The direct bias is less common for me personally to experience now, which is great for me, but I know that is not universal. There are still systemic issues in the way lots of organisations do recruitment and day to day management that mean we still have a lot of work to do. On the plus side, I’ve been lucky enough to benefit from working with some great colleagues and at great workplaces where people get it - I want that for everyone!
"It’s not just about coding or development - it’s not even just about websites and apps, or even being a developer. You could design robots or rollercoasters, train drones to spot disease over farm crops, or work in fashion or film."
What you wish you knew before getting started in tech...
I wish I’d known that it’s just as much about people as about technology. Sure, you need to figure out how to make the computer do the things you want it to, but I've found the harder part for me sometimes is all the squishy human stuff.
How do you communicate your ideas to others? How do you come up with new ideas and ways to solve problems in the first place? How well do you listen to others' ideas and take them on board? How do you keep learning new things? And how do you advocate for others? None of these things can be solved with technology, only with empathy, communication and listening - which are all much harder to learn and teach than writing code.
What has been your biggest 'wow!' moment related to working in tech so far?
There are definitely exciting perks, like the time I got to play on a new Playstation console before its release, because Sony sent one to our team to help us test the browser software. But the biggest wow moment was the first time I released a website I’d helped build to millions of people, and saw them using it (and submitting lots of bug reports, ouch!) and understood that the work we do could really change people's lives for the better.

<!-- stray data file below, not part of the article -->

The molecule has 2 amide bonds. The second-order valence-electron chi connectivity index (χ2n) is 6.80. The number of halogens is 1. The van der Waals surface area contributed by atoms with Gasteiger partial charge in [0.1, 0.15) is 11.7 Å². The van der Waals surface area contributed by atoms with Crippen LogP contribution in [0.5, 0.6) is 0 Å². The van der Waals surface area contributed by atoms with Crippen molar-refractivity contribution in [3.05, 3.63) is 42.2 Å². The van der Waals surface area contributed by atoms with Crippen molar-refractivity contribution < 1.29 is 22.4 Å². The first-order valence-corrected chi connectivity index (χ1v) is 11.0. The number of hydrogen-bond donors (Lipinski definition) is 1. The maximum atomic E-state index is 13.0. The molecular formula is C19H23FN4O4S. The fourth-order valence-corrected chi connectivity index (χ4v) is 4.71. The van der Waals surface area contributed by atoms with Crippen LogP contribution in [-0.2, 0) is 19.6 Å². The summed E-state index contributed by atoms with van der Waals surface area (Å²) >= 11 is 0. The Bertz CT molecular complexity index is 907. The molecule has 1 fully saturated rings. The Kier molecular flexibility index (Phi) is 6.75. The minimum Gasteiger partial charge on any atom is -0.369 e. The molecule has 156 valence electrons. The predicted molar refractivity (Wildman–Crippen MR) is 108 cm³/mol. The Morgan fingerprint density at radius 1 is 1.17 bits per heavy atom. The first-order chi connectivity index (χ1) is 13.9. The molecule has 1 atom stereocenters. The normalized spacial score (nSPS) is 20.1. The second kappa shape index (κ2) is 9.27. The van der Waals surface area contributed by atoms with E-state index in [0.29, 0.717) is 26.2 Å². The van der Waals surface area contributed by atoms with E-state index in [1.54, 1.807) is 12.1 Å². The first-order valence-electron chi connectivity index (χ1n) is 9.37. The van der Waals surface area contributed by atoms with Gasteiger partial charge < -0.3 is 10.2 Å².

"... I’ve been lucky enough to benefit from working with some great colleagues and at great workplaces where people get it - I want that for everyone!"
What's been your favourite / most memorable / funniest 'career in tech' moment so far?
One of the more memorable moments was going to a Women in Tech awards party, all glitz and glamour, catching up with friends and ex-colleagues and celebrating the amazing finalists. That in itself I suppose is probably normal if you’re the kind of person who goes to that kind of thing all the time.
I’ve only been the once, but then the after-dinner entertainment was Randi Zuckerberg getting up on stage and singing a song she’d written about women in tech and crypto. It was an interesting performance, but we were all just very confused as it wasn’t on the program of events so we weren’t expecting any entertainment at all, it just came out of nowhere - we’re all chatting over dessert and suddenly this is happening. Wild!
And to wrap up, is there any advice you'd like to give to others interested in a career in tech?
It’s not just about coding or development - it’s not even just about websites and apps, or even being a developer. You could design robots or rollercoasters, train drones to spot disease over farm crops, or work in fashion or film.